Pain Rounds: Implementing an Interdisciplinary Team-Based Approach to Pain Management for Inpatient Rehabilitation

Abstracts from the Kaiser Permanente2018 National Quality Conference


Brian Theodore, PhD; Ryan Doan, MD

From Northern California

Background: Kaiser Permanente (KP) is renowned for excellent pain management across the system. In the inpatient rehabilitation setting, patients with acquired brain injuries and spinal cord injuries can often suffer from moderate or greater pain. To address the needs of the patient for timely, safe, and more effective pain management, the leadership at Kaiser Foundation Rehabilitation Center (KFRC) piloted an interdisciplinary team-based Pain Rounds program in 2017 as one of our departmental quality-improvement projects.
Methods: Population: Patient satisfaction levels with pain care during inpatient rehabilitation remained below our desired benchmark (ie, only 70% of patients reported that their pain was well controlled). Intervention: Pain Rounds are conducted 2 times/wk for patients who report a 24-hour average pain rating of > 4 on the pain numeric rating scale. The team is led by a physiatrist and includes nurse and neuropsychology team members. In addition to prescription painkillers, other interventions offered include guided imagery, meditation, heat/ice, massage, a transcutaneous electrical nerve stimulation unit, and aromatherapy. Comparison: Comparison of patient satisfaction pre- and postimplementation of Pain Rounds. Outcome measures: Patient satisfaction with pain management and longitudinal pain ratings.
Results: Pain Rounds was piloted in a single unit at KFRC occurring 2 times/wk. After successful implementation and documentation of protocols, we expanded it at the end of Q4 2017 to other units within KFRC and increased coverage to include any patient identified by nurses to have poorly controlled pain (even if 24-hour average pain rating < 4). In addition, a dot phrase was designed to be implemented into KP HealthConnect to better document pain ratings, interventions used, and patient satisfaction. During the pilot phase, we successfully elevated patient satisfaction levels from a baseline of 71% to a high of 80% (a 13% increase over baseline), exceeding the departmental target of 77.6% satisfaction. Data collection for the expanded phase of Pain Rounds is ongoing.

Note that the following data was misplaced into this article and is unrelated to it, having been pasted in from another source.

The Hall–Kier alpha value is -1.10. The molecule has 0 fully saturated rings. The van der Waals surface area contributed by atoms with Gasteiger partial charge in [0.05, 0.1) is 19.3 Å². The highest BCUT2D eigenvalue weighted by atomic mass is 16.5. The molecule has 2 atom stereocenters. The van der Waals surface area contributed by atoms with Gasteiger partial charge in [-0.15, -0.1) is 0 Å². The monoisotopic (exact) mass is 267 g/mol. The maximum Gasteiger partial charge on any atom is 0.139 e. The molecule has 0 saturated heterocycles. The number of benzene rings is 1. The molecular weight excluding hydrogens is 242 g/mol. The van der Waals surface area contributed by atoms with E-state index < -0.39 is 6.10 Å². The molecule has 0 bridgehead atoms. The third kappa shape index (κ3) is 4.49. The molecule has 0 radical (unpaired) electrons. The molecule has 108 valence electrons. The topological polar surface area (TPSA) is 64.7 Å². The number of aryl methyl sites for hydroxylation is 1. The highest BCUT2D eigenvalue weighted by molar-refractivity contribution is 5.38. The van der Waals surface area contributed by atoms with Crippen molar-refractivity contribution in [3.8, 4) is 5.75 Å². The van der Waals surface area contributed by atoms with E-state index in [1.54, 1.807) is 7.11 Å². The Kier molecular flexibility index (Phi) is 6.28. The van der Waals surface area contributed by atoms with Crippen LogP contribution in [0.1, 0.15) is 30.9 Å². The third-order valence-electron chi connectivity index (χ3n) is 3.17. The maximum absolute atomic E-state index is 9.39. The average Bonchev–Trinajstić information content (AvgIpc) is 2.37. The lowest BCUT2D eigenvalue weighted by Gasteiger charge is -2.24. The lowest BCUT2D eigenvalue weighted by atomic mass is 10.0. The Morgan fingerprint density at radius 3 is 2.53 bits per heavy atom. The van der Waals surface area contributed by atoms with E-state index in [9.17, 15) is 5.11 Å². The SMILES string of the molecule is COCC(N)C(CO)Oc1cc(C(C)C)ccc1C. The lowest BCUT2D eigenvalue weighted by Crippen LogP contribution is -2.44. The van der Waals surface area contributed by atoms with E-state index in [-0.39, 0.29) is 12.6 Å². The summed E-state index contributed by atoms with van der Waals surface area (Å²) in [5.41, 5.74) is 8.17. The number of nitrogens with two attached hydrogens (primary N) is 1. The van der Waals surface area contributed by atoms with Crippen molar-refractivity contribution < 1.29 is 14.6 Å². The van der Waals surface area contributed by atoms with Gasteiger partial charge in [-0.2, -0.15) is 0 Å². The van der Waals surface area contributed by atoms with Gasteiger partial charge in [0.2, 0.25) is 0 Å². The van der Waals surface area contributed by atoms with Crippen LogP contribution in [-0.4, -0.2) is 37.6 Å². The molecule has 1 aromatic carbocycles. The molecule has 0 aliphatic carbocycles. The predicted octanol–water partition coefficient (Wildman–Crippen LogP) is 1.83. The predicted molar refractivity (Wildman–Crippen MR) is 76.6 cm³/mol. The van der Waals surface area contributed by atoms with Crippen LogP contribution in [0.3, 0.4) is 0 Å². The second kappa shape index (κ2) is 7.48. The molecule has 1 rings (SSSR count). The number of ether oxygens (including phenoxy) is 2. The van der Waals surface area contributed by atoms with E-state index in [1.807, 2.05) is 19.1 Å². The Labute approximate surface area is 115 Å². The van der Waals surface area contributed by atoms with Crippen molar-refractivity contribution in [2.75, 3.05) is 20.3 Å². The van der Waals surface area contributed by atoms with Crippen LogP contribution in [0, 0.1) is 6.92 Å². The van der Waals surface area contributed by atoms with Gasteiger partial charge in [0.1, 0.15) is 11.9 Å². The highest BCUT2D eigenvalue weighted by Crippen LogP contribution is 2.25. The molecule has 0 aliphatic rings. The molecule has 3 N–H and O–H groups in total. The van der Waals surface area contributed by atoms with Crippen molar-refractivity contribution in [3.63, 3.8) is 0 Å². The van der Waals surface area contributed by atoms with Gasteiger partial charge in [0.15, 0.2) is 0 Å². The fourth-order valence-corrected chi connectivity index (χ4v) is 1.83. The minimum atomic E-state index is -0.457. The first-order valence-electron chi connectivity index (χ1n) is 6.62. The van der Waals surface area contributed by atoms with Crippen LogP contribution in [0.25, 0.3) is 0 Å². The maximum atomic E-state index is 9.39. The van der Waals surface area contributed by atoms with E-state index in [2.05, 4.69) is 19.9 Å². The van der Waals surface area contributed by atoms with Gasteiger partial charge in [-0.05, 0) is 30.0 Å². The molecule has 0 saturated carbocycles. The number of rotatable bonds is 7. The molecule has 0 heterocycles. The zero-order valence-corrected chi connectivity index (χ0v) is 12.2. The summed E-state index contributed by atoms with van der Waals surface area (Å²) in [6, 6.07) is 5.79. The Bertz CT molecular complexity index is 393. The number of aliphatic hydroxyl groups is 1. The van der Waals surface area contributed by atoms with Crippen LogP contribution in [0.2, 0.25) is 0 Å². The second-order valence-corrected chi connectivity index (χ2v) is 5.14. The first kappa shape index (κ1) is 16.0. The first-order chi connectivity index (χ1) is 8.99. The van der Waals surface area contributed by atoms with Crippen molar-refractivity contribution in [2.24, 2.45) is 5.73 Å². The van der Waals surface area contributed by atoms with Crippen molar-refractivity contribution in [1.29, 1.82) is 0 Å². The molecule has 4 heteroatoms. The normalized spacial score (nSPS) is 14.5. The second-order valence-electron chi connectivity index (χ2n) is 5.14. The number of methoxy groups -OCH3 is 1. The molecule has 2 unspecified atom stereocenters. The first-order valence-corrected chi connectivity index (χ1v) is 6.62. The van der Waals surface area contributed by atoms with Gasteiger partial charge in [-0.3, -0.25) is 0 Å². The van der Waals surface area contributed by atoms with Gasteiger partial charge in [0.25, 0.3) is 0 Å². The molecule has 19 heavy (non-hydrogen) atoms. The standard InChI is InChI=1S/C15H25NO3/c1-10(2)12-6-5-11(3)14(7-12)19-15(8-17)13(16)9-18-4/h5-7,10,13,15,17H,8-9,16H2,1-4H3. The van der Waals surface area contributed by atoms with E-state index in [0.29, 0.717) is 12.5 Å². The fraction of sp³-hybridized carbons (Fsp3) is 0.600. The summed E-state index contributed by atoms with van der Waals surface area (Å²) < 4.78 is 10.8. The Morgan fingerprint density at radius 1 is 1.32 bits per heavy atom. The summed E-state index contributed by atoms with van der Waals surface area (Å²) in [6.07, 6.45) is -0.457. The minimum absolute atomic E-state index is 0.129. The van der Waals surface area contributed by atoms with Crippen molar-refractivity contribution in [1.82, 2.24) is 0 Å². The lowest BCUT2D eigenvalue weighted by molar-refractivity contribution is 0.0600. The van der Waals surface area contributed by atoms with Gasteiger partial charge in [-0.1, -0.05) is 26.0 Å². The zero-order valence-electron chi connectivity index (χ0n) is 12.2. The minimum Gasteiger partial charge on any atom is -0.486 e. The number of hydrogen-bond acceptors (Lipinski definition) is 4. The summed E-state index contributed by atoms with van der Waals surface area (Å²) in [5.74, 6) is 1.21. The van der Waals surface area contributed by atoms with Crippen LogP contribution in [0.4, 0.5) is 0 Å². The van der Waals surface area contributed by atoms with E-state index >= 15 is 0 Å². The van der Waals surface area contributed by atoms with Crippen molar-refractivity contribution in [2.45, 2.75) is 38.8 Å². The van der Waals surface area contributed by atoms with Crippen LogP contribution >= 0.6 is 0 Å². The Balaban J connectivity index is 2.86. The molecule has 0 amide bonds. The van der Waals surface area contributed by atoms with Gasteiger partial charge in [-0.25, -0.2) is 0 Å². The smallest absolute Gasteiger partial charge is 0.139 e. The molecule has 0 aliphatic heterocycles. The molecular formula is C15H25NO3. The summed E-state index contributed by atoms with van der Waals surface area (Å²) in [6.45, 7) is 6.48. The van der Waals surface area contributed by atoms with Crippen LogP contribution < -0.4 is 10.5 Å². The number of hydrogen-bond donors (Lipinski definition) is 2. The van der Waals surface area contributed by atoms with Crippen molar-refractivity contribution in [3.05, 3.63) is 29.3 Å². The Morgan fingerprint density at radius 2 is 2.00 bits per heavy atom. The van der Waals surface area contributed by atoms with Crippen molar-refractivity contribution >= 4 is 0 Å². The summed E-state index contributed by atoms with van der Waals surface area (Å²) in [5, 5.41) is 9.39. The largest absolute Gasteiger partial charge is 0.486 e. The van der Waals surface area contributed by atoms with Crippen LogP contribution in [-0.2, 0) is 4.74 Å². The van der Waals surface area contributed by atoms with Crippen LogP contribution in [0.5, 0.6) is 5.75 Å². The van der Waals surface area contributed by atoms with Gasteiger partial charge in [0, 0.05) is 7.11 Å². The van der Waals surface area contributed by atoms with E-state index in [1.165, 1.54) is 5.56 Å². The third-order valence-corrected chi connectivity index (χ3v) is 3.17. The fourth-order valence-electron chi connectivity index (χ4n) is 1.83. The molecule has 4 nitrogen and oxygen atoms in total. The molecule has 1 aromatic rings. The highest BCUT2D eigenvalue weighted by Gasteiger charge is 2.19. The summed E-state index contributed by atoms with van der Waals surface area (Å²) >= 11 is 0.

Discussion: We have developed a successful pilot for timely, adequate, and safe interdisciplinary team-based pain management for patients undergoing inpatient rehabilitation at KFRC. Next steps include 1) evaluating the usability of the implementation of the dot phrase into KP HealthConnect, 2) identifying the most useful interventions that have resulted in satisfactory pain control, and 3) finalizing and disseminating our Pain Rounds model throughout the Region.

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